Teacher Professional Development (TPD) is a tool that distributes vital information and provides guidance to teachers. Successful TPD begins with knowing what teachers need in their schools and classrooms. It is then combined with a “range of techniques to promote learning; provides teachers with the support they need; engages school leadership; and makes use of evaluation to increase an impact. Essential techniques include mentoring, teamwork, observation, reflection, and assessment.” There are many forms of professional development. For example, teachers prepare activities together; experienced teachers observe young teachers and provide feedback; and teachers observe lessons, make a reflection, and then discuss the lesson. These are only a few examples; however, there are three common models of professional development.
Standardized TPD is the most centralized approach that is used to broadcast information and skills among large populations of educators. This TPD includes the Cascade model, where selected educators attend a workshop, obtain important information, and then return to their home school to instruct and engage their fellow colleagues. Rigorous learning by clusters of teachers in a school or district that promotes insightful and lasting changes in instructional methods is called site-based TPD. “Since this method addresses locally based needs and reflects local conditions, it should be the cornerstone of teacher development across the education system.” Self-directed TPD is where independent learning takes place, sometimes initiated at the learner’s discretion, using accessible resources that may include computers and the Internet.
Of the three most popular models, standardized TPD is the most common professional development being used in my school. “Standardized models rely on training-based approaches, in which presenters share skills and knowledge with large groups of educators via face-to-face, broadcast, or online means.” These professional development courses were beneficial; however did not fulfill the needs of the teachers in my building.
The biggest roadblock that educators face in my school is lack of time. There is not enough time in the school day to correspond with teachers about curriculum, technology, or even student needs. Our eight-period day consists of a homeroom, planning period, duty period, five periods of teaching, and lunch. There is hardly time to breathe or say hello to a fellow colleague, let alone talk about what lesson you are currently teaching! Effective professional development that addresses the core areas of teaching (content, curriculum, assessment, instruction) would benefit the educators in my building. During the first Wednesday of every month there is an hour long faculty meeting after school. This would be a great time to “provide teachers opportunities to gain new knowledge and skills, reflect on changes in their teaching practice,” address student needs, and learn about the newest technology trend.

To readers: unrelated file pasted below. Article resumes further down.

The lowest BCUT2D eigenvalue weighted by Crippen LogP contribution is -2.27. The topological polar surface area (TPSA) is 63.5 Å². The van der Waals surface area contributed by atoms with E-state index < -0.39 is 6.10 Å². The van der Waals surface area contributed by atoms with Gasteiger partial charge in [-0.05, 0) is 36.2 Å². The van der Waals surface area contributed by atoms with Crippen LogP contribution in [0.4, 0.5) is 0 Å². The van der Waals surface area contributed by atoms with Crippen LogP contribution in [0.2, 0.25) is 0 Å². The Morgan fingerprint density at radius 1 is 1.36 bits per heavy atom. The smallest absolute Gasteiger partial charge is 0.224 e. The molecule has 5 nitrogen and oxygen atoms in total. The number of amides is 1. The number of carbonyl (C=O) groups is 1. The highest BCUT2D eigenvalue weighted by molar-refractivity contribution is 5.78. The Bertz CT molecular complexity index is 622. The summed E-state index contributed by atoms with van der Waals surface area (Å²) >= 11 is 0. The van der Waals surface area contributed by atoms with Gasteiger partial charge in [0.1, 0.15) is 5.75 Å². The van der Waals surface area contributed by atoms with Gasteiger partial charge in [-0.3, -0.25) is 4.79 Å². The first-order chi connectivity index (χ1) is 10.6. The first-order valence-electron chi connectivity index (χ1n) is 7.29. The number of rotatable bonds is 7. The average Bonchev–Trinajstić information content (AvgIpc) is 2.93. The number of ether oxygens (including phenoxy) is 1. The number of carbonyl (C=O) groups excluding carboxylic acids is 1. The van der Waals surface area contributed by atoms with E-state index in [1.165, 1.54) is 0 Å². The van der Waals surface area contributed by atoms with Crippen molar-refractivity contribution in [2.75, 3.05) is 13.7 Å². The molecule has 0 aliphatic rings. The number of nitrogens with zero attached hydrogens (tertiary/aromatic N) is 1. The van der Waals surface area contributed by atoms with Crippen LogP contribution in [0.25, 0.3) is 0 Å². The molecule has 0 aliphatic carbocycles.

Of the three models previously stated, the most appropriate professional development that would meet the needs of the teachers in my school would be the site-based TPD. This school-centered approach would be “learner-centered, enabling teachers to experience the types of instruction that they are asked to provide to their students.” “Within learner-centered TPD, the voices and actions of teachers themselves should be the focus, and teachers should engage interactively and collaboratively in activities that reflect their curricula. Like their students, teachers learn by doing! By collaborating with peers, reflecting, planning classroom activities, not by sitting and listening to a facilitator or following along in directed technology instruction.” This form of professional development would benefit the educators at my school not only during our monthly one-hour meetings, but during our sporadic in-service days as well!
Gaible, E., and Burns, M. 2005. Models and Best Practices in Teacher Professional Development. In Using Technology to Train Teachers: Appropriates uses of ICT for Teacher Professional Development in Developing Countries (pp. 15-24). Washington, DC: Infodev/World Bank.